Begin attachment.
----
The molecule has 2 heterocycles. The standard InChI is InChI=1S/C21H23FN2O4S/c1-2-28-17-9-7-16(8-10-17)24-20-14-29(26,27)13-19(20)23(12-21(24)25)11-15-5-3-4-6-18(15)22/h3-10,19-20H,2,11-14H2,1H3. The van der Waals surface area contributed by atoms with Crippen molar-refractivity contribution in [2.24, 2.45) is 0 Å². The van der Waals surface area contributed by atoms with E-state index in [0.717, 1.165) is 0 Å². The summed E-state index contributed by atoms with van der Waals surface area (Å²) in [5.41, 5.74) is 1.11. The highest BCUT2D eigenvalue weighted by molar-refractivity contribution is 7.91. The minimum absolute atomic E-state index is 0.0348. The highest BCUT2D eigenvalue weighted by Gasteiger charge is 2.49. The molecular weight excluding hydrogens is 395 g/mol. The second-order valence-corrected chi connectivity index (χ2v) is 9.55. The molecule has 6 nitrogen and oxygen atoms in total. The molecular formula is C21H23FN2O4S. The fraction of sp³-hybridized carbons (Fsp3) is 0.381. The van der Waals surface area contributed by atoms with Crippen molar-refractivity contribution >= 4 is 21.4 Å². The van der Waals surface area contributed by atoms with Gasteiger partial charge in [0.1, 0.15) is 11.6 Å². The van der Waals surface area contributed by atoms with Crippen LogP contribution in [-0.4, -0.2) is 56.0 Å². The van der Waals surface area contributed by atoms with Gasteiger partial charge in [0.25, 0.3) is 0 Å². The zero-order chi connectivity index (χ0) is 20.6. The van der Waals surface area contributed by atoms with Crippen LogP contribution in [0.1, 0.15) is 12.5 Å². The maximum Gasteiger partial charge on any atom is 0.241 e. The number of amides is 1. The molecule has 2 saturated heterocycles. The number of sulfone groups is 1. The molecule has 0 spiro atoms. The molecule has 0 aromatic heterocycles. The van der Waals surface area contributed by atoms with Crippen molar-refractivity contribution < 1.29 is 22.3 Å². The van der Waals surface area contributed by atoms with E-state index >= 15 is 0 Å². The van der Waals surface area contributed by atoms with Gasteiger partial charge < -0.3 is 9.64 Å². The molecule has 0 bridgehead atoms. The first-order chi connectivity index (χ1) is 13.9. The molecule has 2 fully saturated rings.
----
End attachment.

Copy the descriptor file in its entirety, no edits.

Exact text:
The molecule has 2 heterocycles. The standard InChI is InChI=1S/C21H23FN2O4S/c1-2-28-17-9-7-16(8-10-17)24-20-14-29(26,27)13-19(20)23(12-21(24)25)11-15-5-3-4-6-18(15)22/h3-10,19-20H,2,11-14H2,1H3. The van der Waals surface area contributed by atoms with Crippen molar-refractivity contribution in [2.24, 2.45) is 0 Å². The van der Waals surface area contributed by atoms with E-state index in [0.717, 1.165) is 0 Å². The summed E-state index contributed by atoms with van der Waals surface area (Å²) in [5.41, 5.74) is 1.11. The highest BCUT2D eigenvalue weighted by molar-refractivity contribution is 7.91. The minimum absolute atomic E-state index is 0.0348. The highest BCUT2D eigenvalue weighted by Gasteiger charge is 2.49. The molecular weight excluding hydrogens is 395 g/mol. The second-order valence-corrected chi connectivity index (χ2v) is 9.55. The molecule has 6 nitrogen and oxygen atoms in total. The molecular formula is C21H23FN2O4S. The fraction of sp³-hybridized carbons (Fsp3) is 0.381. The van der Waals surface area contributed by atoms with Crippen molar-refractivity contribution >= 4 is 21.4 Å². The van der Waals surface area contributed by atoms with Gasteiger partial charge in [0.1, 0.15) is 11.6 Å². The van der Waals surface area contributed by atoms with Crippen LogP contribution in [-0.4, -0.2) is 56.0 Å². The van der Waals surface area contributed by atoms with Gasteiger partial charge in [0.25, 0.3) is 0 Å². The zero-order chi connectivity index (χ0) is 20.6. The van der Waals surface area contributed by atoms with Crippen LogP contribution in [0.1, 0.15) is 12.5 Å². The maximum Gasteiger partial charge on any atom is 0.241 e. The number of amides is 1. The molecule has 2 saturated heterocycles. The number of sulfone groups is 1. The molecule has 0 spiro atoms. The molecule has 0 aromatic heterocycles. The van der Waals surface area contributed by atoms with Crippen molar-refractivity contribution < 1.29 is 22.3 Å². The van der Waals surface area contributed by atoms with E-state index >= 15 is 0 Å². The van der Waals surface area contributed by atoms with Gasteiger partial charge < -0.3 is 9.64 Å². The molecule has 0 bridgehead atoms. The first-order chi connectivity index (χ1) is 13.9. The molecule has 2 fully saturated rings.